Pubdate: Mon, 30 Jul 2001
Source: Marin Independent Journal (CA)
Copyright: 2001 Marin Independent Journal
Author: Richard Halstead


A photo ID will be added to the cards issued by the county of Marin to each 
approved user of medical marijuana in an effort to provide patients with 
increased confidentiality, county health officials said yesterday.

The user's address, listed on current cards, will be removed.

"We wanted to develop a system that would make people feel more comfortable 
using the county system while still meeting the needs of law enforcement 
and patients and their caregivers to know that the cards were issued 
legitimately," said Frima Stewart, a county health department administrator 
who helps oversee the county's medical marijuana ID program.

The county program was initiated with some fanfare in 1997. It was designed 
to help patients verify that they were acting within the law when 
cultivating, possessing or using marijuana.

Currently, however, there are only 12 people using the county card, Stewart 
said. That compares with 700 reported to be using a similar ID issued by 
the Fairfax-based Marin Alliance for Medical Marijuana, the county's only 
medical marijuana dispensary.

Medical marijuana users have regarded the county's program with suspicion. 
According to Lynnette Shaw, founder of the Marin Alliance, several medical 
marijuana users were arrested or had their plants confiscated after 
registering with the county in the early days of the program.

In fact, the first person to be issued a county certificate in 1997 was 
Alan Ager, a Nicasio podiatrist who had already been arrested for growing 
135 marijuana plants in 1996. Ager was arrested again in 1999 for growing 
hundreds of marijuana plants, which he said were for his personal medical 
use, and eventually sentenced to a year in jail.

"I tend to doubt in light of their track record that they're going to 
inspire any confidence at all in their program until they adopt the methods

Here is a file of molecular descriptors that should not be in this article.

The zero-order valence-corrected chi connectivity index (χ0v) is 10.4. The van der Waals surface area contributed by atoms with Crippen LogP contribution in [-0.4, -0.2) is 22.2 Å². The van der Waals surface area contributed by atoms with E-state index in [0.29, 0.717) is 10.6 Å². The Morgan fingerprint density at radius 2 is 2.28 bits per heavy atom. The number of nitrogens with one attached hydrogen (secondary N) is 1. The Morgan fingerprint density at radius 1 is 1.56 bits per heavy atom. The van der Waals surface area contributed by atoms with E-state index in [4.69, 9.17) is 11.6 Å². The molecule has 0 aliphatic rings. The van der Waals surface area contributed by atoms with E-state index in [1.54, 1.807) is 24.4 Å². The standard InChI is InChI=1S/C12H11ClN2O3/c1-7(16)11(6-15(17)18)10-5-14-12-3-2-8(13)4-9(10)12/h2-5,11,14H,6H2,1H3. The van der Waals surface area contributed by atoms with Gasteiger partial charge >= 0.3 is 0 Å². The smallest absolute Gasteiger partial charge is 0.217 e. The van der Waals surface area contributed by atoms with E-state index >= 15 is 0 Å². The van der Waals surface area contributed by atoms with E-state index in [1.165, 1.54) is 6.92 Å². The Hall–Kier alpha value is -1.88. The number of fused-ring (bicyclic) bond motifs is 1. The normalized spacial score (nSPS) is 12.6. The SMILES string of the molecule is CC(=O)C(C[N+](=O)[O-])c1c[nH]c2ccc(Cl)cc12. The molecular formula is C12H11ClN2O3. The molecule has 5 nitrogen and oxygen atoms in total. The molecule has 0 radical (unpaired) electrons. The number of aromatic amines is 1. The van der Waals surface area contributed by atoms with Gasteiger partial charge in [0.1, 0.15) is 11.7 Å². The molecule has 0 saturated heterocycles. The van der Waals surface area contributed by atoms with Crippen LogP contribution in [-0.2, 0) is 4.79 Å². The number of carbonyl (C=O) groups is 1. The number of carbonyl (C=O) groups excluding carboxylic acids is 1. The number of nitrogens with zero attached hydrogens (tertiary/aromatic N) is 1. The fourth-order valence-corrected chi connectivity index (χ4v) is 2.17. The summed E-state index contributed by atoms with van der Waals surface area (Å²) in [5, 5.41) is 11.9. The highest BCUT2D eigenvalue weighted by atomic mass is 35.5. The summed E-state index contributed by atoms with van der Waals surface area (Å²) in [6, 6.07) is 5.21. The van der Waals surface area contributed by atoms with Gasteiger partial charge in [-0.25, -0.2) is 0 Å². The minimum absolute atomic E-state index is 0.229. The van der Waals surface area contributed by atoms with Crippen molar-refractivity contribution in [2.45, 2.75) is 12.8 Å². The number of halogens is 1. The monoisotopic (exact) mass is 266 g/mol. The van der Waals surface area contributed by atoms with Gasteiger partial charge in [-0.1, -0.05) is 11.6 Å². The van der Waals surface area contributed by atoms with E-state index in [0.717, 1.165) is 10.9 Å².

established by the San Francisco ID program," said Jane Weirick, who is 
serving as interim director of the Marin Alliance while Shaw is on a leave 
of absence.

The San Francisco ID card contains just a photo of the patient and a serial 
number - no name or address, Weirick said. No file or additional 
information on patients is kept, she said. Police can confirm the card is 
legitimate by confirming the serial number via the city's health department.

Stewart acknowledged that leaving the patient's name on the Marin county 
card is a drawback. But she said, "It's as confidential as we can make it. 
We also have to provide a reliable method in the field for verifying these 
cards are valid."

Other than that, however, the county's ID program will now be virtually 
identical to San Francisco's.

To get a Marin county card, prospective patients must submit a doctor's 
signed statement that cannabis will benefit their medical condition. Once a 
card is issued, the application is shredded, Stewart said.

"We've never kept files on patients," she said.

The Fairfax Planning Commission, which issues the Marin Alliance its use 
permit, voted in March to require the club to allow the county's ID program 
- - rather than the town - to check identification of buyers.

The club has resisted this and the matter will be discussed again at a 
commission meeting in September, along with other questions regarding the 
Marin Alliance's compliance with its use permit guidelines, said 
Commissioner Terri Alvillar.

The ID card issued by the Marin Alliance includes the name and photograph 
of the patient, Weirick said.  Unlike the county, the group keeps files on 
patients. The club would like to maintain greater confidentiality, Weirick 
said, but it must follow the dictates of the town of Fairfax.
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MAP posted-by: Larry Stevens